Home - VIS Vatican - Receive VIS - Contact us - Calendar

The Vatican Information Service is a news service, founded in the Holy See Press Office, that provides information about the Magisterium and the pastoral activities of the Holy Father and the Roman Curia...[]

Last 5 news

VISnews in Twitter Go to YouTube

Thursday, October 7, 2004


VATICAN CITY, OCT 7, 2004 (VIS) - The Holy Father:

- Accepted the resignation from the pastoral care of the diocese of Paisley, Scotland presented by Bishop John Aloysius Mone, upon having reached the age limit.

- Accepted the resignation from the office of auxiliary of the diocese of Sank Pölten, Austria, presented by Bishop Heinrich Fasching, upon having reached the age limit.

- Appointed Bishop Klaus Kung of Feldkirch, Austria as bishop of Sankt Pölten (area 10,450, population 623,975, Catholics 570,186, priests 500, permanent deacons 51, religious 571), Austria. He succeeds Bishop Kurt Krenn whose resignation was accepted in accordance with Canon 401, para. 2 of the Code of Canon Law.
RE:NER/…/…                                    VIS 20041007 (120)


VATICAN CITY, OCT 7, 2004 (VIS) - The Holy Father today received in separate audiences:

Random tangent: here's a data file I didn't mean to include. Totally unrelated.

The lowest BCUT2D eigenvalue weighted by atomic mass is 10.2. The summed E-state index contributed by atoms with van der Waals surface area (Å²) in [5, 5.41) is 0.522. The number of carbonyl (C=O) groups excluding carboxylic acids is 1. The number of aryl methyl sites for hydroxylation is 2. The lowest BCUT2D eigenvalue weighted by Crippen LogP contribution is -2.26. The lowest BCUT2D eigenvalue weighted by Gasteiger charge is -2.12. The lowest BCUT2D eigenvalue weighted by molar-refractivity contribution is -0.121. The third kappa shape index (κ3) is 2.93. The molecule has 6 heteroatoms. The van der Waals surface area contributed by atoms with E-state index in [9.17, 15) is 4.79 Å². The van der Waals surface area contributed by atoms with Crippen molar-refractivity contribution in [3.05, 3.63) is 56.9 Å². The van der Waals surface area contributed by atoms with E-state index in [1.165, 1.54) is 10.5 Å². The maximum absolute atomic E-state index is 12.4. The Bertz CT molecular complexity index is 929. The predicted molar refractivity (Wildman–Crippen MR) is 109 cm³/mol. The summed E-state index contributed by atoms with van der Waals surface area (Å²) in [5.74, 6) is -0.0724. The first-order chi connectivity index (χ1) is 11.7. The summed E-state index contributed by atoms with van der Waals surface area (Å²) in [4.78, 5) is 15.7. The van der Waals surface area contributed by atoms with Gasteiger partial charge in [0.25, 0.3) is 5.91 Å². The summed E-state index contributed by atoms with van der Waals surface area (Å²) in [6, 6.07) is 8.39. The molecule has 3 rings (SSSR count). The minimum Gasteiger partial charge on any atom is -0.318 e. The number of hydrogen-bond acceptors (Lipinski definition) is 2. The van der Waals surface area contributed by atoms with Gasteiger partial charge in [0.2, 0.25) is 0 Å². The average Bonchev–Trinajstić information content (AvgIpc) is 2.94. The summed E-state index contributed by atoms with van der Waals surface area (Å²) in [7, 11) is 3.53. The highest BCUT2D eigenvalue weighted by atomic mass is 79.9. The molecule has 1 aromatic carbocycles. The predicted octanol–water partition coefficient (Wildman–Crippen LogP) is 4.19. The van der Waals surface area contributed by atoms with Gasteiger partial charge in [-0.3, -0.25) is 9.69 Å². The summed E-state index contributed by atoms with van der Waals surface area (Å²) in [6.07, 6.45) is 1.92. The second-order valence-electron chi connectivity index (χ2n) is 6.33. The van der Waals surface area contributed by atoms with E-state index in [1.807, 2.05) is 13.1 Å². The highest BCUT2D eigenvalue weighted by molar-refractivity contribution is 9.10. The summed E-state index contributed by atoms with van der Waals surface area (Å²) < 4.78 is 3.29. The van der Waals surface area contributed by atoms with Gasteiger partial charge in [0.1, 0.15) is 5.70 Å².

- Ignacio Walker Prieto, foreign minister of Chile, accompanied by his wife and an entourage.

- Bishop James Michael Moynihan of Syracuse, U.S. A. on "ad limina" visit.

- Bishop Edward M. Grosz, auxiliary of Buffalo, U.S.A. on "ad limina" visit.
AP:AL/…/…                                   VIS 20041007 (60)


VATICAN CITY, OCT 7, 2004 (VIS) - The Russian Army Choir, orchestra and ballet corps will perform in the Vatican for Pope John Paul, paying homage to the pontiff on October 15, the eve of the 26th anniversary of his election to the papacy. The concert, featuring 150 musicians, singers and dancers, will be performed in the Paul VI Hall starting at 6 p.m.

  Formed in 1928, the Russian Army orchestra, also known as the Red Army Choir and orchestra, is led by Maestro Viaceslav Korobko and will perform Russian folklore music and accompany the dancers in the first part of the 90-minute program. The choir will then perform a selection of traditional Russian songs. Pope John Paul is scheduled to speak at the end of the performance, which will be aired live on RAI, the Italian state television.


VATICAN CITY, OCT 7, 2004 (VIS) - Yesterday afternoon in Frankfurt, Germany Joaquin Navarro-Valls, director of the Holy See Press Office, presented John Paul II's newest book, "Memory and Identity. Conversation between Millenniums," which will be released in the Spring of 2005. It will be published by the Italian publishing house Rizzoli.

  Rizzoli, which published the Pope's "Opera omnia filosofica,"  a volume of over 1,000 pages, as well as other texts on literary criticism written by Karol Wojtyla, owns the world rights of the book. During the Frankfurt International Book Fair, which began yesterday, there will be negotiations for its publication in other languages.